Acura Type S Concept Looks Even Better In The Monterey Sun

Acura Type S Concept looks even better in the Monterey sun

A few days ago, Acura showed its Type S Concept in an album of dramatically lit press photos. It is our extreme pleasure to report that the Acura Type S Concept on display at The Quail, with no shadows nor Photoshop to hide in, is even more pleasing to the eye than it was in those photographs. This is the sedan the brand said "sets the stage for re-introducing Type S performance variants to the Acura line-up after a decade hiatus, and will heavily influence the character of the upcoming, second-generation TLX Type S." Our hope is that the phrase "heavily influence the character of" is code for the word "be," and Acura's simply not ready to admit it yet. From the new rectangular "Jewel Eye" LED headlights to the front fascia that could double as an Orc weapon, the flanks with a pentathlete's balance of muscle and leanness, those Halo beam rifle taillights, and the mortar-launcher quad-pipes, this concept is the bee's knees. Acura calls the design language "Chicane," and this expression of it is everything a fan wants to see from the brand. The Double Apex Blue Pearl paint, forged carbon accents, and functional vents only make the sculpture better. We're promised two new Type S offerings in the next two years, an RDX Type S presumed to follow the TLX version. They can't come soon enough. We encourage you to check out the gallery and enjoy every angle of the preview for Acura's coming attractions.

Acura Type S Concept Is A Sexy Sign Of Good Things To Come

Acura Type S Concept Is A Sexy Sign Of Good Things To Come

The Type S moniker has been brought back from the dead, 11 years after it was last seen in Acura‘s lineup. Mind you, it's not being used on a production car yet, but on a very attractive concept, unveiled earlier this week, which serves as a preview for the TLX Type S.

Acura Type S Concept Previews The Next-gen High Performance Tlx Type S

Acura Type S Concept previews the next-gen high performance TLX Type S

Acura is bringing the Type S badge back with authority. While the Acura Type S Concept is, as its name implies, a concept, it looks and sounds a lot more like a design preview for the next-gen TLX in Type S flavor. Acura says it will debut two Type S performance variants within the next two years. The first will be the TLX, and our guess would be that an RDX Type S will follow. But let's dive into what Acura has given us today. From the company: "The Type S Concept sets the stage for re-introducing Type S performance variants to the Acura line-up after a decade hiatus, and will heavily influence the character of the upcoming, second-generation TLX Type S." If you were hoping for a design and powertrain preview, we're sad to report that Acura is not using this opportunity to showcase the engine coming to the TLX Type S. Not all is lost when it comes to mechanical details, though. This concept rides on 285-width summer tires on all four corners, which is positively huge for an Acura sedan. Four-piston yellow Brembo brake calipers are used, shining brightly through the 21-inch wheels. Instead of the fake vents all over the Civic Type R, Acura says the venting and grille space up front is functional, allowing air to get through to the "high-performance engine and brake package." Though again, we don't know what that high-performance engine will be just yet. Just like other Acura concepts of late, this one is a real looker. Its LED lights in front and back signal a new style for Acura that it calls "Chicane." The shape doesn't resemble much of a chicane in front with the DRLs/turn indicators, but it's much more plausible for the taillights. While the headlights may look a lot like those on the NSX, Acura says this fixture is the debut of its new four-lamp "Jewel Eye" LED lamps. Instead of squares, we get rectangular eyes, and they look even cooler than before. You'll notice a bunch of elements scattered throughout that look a little bit like carbon fiber. Acura says it's forged carbon, and it's visible on the front splitter, along the front vents, side sills, wheels, rear spoiler and rear diffuser area. While not as flashy as glossy carbon fiber, it looks even better in the photos we're scrutinizing here. The stunning blue paint is also special. Acura calls it "Double Apex Blue Pearl," and it uses nano pigments and a color-infused clear coat to enhance the appearance. The hue pays homage to the blue TL Type S offered in the 2007 and 2008 model years. If you want to see it sparkle in person, it'll be shown at The Quail, a Motorsports Gathering on Friday and at the Pebble Beach Concours on Sunday.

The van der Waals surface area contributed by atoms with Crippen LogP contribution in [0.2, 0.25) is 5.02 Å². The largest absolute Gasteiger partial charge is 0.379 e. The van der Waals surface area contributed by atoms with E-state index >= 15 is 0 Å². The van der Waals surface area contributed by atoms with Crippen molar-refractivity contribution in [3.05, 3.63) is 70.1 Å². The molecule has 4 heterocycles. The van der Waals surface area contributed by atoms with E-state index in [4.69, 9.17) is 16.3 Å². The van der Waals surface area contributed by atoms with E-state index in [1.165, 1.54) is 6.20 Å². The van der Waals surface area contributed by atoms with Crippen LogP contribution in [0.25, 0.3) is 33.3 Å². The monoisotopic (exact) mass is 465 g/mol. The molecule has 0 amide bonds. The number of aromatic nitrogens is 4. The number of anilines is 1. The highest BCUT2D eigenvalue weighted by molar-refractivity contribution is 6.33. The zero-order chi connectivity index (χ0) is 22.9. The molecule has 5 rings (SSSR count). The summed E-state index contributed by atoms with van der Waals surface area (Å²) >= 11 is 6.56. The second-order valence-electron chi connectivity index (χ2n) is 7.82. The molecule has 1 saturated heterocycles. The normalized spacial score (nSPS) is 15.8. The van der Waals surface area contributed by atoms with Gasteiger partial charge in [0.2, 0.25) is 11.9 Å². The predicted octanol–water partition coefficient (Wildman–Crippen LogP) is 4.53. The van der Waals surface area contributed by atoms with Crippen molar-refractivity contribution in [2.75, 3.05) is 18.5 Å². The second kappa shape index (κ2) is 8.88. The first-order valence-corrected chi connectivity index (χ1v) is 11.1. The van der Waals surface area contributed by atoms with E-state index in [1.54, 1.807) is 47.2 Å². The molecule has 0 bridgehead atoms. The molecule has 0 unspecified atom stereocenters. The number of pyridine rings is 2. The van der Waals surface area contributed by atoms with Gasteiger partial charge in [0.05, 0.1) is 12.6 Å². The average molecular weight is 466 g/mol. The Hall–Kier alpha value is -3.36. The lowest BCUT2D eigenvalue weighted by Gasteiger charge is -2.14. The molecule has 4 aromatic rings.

Honda Civic Type R Tcr | Race Car Review - Autoblog

Honda Civic Type R TCR | Race car review - Autoblog